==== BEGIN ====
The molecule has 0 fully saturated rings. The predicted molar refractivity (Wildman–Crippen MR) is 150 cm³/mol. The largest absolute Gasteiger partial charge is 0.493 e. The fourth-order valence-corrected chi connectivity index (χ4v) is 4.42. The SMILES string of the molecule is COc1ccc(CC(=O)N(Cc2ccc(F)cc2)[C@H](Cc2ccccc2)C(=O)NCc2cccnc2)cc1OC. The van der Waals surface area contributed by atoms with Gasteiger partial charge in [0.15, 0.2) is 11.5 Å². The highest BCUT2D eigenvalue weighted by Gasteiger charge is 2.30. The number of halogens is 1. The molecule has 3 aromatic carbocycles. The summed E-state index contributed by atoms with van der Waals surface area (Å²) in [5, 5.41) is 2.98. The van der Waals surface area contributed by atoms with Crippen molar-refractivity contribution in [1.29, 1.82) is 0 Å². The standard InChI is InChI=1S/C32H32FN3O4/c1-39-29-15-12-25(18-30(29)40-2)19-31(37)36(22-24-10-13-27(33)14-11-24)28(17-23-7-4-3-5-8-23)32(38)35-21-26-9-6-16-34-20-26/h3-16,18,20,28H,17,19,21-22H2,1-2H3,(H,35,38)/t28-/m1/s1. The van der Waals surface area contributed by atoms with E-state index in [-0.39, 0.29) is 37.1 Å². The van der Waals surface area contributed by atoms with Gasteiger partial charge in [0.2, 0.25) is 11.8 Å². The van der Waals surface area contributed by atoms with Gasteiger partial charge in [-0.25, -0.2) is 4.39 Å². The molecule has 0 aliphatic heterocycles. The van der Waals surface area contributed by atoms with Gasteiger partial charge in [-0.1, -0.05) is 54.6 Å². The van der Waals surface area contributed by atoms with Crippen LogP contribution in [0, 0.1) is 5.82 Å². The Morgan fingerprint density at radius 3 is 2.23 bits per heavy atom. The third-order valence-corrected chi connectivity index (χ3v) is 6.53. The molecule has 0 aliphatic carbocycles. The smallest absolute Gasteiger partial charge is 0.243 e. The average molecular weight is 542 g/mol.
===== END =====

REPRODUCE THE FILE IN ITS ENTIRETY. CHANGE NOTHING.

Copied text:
The molecule has 0 fully saturated rings. The predicted molar refractivity (Wildman–Crippen MR) is 150 cm³/mol. The largest absolute Gasteiger partial charge is 0.493 e. The fourth-order valence-corrected chi connectivity index (χ4v) is 4.42. The SMILES string of the molecule is COc1ccc(CC(=O)N(Cc2ccc(F)cc2)[C@H](Cc2ccccc2)C(=O)NCc2cccnc2)cc1OC. The van der Waals surface area contributed by atoms with Gasteiger partial charge in [0.15, 0.2) is 11.5 Å². The highest BCUT2D eigenvalue weighted by Gasteiger charge is 2.30. The number of halogens is 1. The molecule has 3 aromatic carbocycles. The summed E-state index contributed by atoms with van der Waals surface area (Å²) in [5, 5.41) is 2.98. The van der Waals surface area contributed by atoms with Crippen molar-refractivity contribution in [1.29, 1.82) is 0 Å². The standard InChI is InChI=1S/C32H32FN3O4/c1-39-29-15-12-25(18-30(29)40-2)19-31(37)36(22-24-10-13-27(33)14-11-24)28(17-23-7-4-3-5-8-23)32(38)35-21-26-9-6-16-34-20-26/h3-16,18,20,28H,17,19,21-22H2,1-2H3,(H,35,38)/t28-/m1/s1. The van der Waals surface area contributed by atoms with E-state index in [-0.39, 0.29) is 37.1 Å². The van der Waals surface area contributed by atoms with Gasteiger partial charge in [0.2, 0.25) is 11.8 Å². The van der Waals surface area contributed by atoms with Gasteiger partial charge in [-0.25, -0.2) is 4.39 Å². The molecule has 0 aliphatic heterocycles. The van der Waals surface area contributed by atoms with Gasteiger partial charge in [-0.1, -0.05) is 54.6 Å². The van der Waals surface area contributed by atoms with Crippen LogP contribution in [0, 0.1) is 5.82 Å². The Morgan fingerprint density at radius 3 is 2.23 bits per heavy atom. The third-order valence-corrected chi connectivity index (χ3v) is 6.53. The molecule has 0 aliphatic carbocycles. The smallest absolute Gasteiger partial charge is 0.243 e. The average molecular weight is 542 g/mol.